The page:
Guaranteeing affordable access to higher education by reducing transportation costs is a critical element in the pathway to the middle class. Workers with a Bachelor’s degree earn twice as much as non-college graduates and 45% more than those with an Associate’s degree. The UW serves over 43,000 students at the Seattle campus and is the flagship research university in the Northwest. In 2013-2014, over 8,100 UW students, nearly thirty percent of all undergraduate students, were eligible for Pell grants and nearly 5,000 UW undergraduates were the first in their family to attend college.

Students at the UW come from all over Washington state and the country. In 2013-2014, over 4,000 in-state students were from economically distressed areas, many from South Seattle neighborhoods for which the BGC will complete a direct light rail connection. An increase in the number and proportion of under‐represented minority students enrolled at UW Seattle has grown over the past several years, comprising of 13.4 percent of the 2013 freshman class, compared to 10.4 percent in 2006.

Job training and professional development

Working adults in the Seattle area seeking a career change or career advancement can choose from more than 130 certificate programs from UW Professional and Continuing Education (PCE). In 2012, over 4,200 students enrolled in professional certificate programs in more than 75 fields of study, such as Construction Management, Engineering Leadership, Health Informatics, Nonprofit Management, Scientific Computing, and Web Technology Solutions. High graduation rates (approximately 92%) for certificate programs reflect high standards in teaching, course delivery and service in these custom-built programs that address targeted needs specific to the local job market. In addition to certificate programs, PCE offers stand-alone courses for career advancement; over 14,000 working adults enrolled in courses ranging from Construction Safety to Project Management in 2012.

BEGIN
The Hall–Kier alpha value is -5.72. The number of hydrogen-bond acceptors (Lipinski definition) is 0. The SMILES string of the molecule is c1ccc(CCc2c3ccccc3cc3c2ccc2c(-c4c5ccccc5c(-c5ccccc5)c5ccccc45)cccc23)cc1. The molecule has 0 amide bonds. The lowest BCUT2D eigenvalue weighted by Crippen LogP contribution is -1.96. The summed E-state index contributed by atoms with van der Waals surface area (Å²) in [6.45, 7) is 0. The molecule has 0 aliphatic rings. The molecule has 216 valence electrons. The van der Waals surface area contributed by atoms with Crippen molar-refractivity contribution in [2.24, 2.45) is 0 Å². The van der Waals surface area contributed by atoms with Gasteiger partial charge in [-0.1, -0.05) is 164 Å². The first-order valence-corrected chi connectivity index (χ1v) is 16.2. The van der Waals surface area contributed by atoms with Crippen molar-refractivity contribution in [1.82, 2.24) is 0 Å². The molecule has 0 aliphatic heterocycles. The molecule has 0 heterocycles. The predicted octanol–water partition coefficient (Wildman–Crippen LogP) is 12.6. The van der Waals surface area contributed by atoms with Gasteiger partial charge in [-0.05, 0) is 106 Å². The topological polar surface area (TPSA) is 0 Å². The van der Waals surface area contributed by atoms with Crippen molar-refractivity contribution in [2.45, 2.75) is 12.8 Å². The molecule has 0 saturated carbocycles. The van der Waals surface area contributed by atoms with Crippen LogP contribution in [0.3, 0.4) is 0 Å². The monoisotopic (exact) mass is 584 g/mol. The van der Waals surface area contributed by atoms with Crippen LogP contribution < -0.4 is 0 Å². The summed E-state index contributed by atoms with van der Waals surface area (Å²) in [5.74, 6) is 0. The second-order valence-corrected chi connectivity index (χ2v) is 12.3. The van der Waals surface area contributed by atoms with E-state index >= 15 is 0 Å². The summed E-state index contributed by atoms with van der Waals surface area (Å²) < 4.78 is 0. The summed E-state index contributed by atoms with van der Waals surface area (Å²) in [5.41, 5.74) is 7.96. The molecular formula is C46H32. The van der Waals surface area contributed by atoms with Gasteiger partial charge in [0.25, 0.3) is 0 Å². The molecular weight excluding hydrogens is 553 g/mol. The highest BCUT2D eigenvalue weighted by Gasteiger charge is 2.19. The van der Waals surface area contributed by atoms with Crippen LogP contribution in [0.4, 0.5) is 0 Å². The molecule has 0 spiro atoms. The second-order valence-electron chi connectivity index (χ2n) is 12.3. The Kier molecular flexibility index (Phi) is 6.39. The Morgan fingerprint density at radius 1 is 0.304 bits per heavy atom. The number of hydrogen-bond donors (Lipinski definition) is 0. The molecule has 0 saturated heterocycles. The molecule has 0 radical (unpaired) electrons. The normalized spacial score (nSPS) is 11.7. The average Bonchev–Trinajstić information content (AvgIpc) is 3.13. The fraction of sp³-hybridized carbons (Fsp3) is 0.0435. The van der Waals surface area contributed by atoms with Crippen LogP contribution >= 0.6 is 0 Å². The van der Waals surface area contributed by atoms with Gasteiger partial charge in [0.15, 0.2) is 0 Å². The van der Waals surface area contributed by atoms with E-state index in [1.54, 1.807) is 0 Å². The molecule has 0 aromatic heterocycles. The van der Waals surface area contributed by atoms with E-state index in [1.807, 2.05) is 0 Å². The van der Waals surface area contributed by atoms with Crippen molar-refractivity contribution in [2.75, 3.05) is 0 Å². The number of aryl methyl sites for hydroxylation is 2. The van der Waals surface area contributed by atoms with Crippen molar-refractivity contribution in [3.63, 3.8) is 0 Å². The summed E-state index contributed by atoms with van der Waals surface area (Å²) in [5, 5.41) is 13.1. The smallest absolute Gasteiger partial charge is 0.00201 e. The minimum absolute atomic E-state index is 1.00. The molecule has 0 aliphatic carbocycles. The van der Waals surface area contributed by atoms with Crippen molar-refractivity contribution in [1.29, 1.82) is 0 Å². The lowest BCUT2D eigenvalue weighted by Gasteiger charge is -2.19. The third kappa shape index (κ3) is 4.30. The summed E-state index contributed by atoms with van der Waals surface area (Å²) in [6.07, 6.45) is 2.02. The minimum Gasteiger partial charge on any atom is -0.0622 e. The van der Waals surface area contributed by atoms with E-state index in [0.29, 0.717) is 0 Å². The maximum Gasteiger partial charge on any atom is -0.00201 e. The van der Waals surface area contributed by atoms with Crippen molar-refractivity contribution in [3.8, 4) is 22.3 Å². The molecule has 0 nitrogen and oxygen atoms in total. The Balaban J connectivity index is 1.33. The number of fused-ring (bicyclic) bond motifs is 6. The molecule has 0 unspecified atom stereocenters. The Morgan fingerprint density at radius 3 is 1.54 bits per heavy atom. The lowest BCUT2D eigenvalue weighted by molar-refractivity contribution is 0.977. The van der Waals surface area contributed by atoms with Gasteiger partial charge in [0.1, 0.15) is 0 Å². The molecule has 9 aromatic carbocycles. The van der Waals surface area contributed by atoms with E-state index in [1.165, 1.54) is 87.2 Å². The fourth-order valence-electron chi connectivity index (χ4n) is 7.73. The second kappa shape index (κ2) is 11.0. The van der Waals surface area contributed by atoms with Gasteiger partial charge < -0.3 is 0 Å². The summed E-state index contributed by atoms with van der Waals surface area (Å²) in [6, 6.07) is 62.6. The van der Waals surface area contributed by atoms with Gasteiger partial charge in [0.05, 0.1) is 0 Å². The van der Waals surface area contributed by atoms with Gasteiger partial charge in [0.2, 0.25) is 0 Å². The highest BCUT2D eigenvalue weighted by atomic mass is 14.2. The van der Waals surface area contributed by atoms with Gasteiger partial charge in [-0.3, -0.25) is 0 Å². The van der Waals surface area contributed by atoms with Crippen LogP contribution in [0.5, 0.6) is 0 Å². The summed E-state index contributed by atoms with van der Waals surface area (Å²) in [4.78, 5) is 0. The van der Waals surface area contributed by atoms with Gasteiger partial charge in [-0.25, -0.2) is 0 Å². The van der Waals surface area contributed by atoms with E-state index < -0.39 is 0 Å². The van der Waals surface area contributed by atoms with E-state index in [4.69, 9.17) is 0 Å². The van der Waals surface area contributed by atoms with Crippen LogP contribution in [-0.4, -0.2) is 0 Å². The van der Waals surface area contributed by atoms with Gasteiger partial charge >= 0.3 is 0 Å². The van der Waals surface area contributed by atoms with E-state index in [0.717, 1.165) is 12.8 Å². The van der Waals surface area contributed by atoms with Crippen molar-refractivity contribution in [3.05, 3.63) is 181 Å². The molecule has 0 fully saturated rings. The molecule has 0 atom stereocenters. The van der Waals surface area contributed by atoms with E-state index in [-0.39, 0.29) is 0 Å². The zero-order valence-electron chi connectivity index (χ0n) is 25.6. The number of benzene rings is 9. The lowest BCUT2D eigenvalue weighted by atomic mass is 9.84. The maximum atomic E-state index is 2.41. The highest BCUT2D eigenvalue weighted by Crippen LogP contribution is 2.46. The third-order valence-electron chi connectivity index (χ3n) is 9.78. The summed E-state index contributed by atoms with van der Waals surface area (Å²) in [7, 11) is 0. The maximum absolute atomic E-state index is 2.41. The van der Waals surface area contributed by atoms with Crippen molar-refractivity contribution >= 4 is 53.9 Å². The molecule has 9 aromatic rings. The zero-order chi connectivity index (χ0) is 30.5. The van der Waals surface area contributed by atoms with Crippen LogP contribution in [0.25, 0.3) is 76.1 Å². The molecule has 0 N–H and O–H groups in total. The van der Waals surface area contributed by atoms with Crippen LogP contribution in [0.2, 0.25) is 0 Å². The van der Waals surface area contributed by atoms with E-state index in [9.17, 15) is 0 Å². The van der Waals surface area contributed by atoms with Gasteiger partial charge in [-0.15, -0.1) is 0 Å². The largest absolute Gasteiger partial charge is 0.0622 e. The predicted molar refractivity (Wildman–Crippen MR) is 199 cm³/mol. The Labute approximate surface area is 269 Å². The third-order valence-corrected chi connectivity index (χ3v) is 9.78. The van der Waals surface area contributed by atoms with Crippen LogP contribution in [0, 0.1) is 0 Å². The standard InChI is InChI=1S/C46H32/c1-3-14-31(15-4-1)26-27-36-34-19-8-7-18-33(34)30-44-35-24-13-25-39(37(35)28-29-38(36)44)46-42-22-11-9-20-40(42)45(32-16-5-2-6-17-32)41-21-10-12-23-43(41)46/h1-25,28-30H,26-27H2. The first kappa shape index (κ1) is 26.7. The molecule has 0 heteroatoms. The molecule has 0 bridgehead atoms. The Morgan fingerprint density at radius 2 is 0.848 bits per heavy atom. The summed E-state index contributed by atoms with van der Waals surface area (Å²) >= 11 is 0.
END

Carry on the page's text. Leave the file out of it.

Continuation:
Services in the UCUC

There are an array of community, health, religious and social services in the UCUC, serving a variety of populations with a special emphasis on youth services. The thirty-year-old University District Food Bank serves 1,100 needy families each week.

Services for at-risk youth provide higher education advocacy and opportunity to young people struggling to overcome poverty and adversity, including academic advising, tutoring, scholarships, and career counseling; shelter and feed homeless youth and provide, employment, substance abuse counseling, and education.

Medical services in the UCUC include care at the UW Medical Center and the UW School of Dentistry, providing together over half a million patient visits per year. The UW’s many schools and colleges provide low or no cost services to disadvantaged populations. Leading examples include the UW Law Clinic which provides mediation, tax, and entrepreneurial law services to disadvantaged populations at no charge and the UW Medical Center which provides $40 million care to Medicare patients, $118 million to Medicaid patients and $40 million in uncompensated care.

UW economic impact

  • $9.1 billion total state economic impact
  • $618.1 million in revenue to state and local governments
  • $1.50 in tax revenue generated for every $1 allocated to the UW
  • $22.60 in the state economic impact for every $1 invested in the UW
  • Nearly 70,000 UW-supported jobs
  • Over 14,000 students graduate annually from the UW
  • UW receives more federal research funding than any other American public university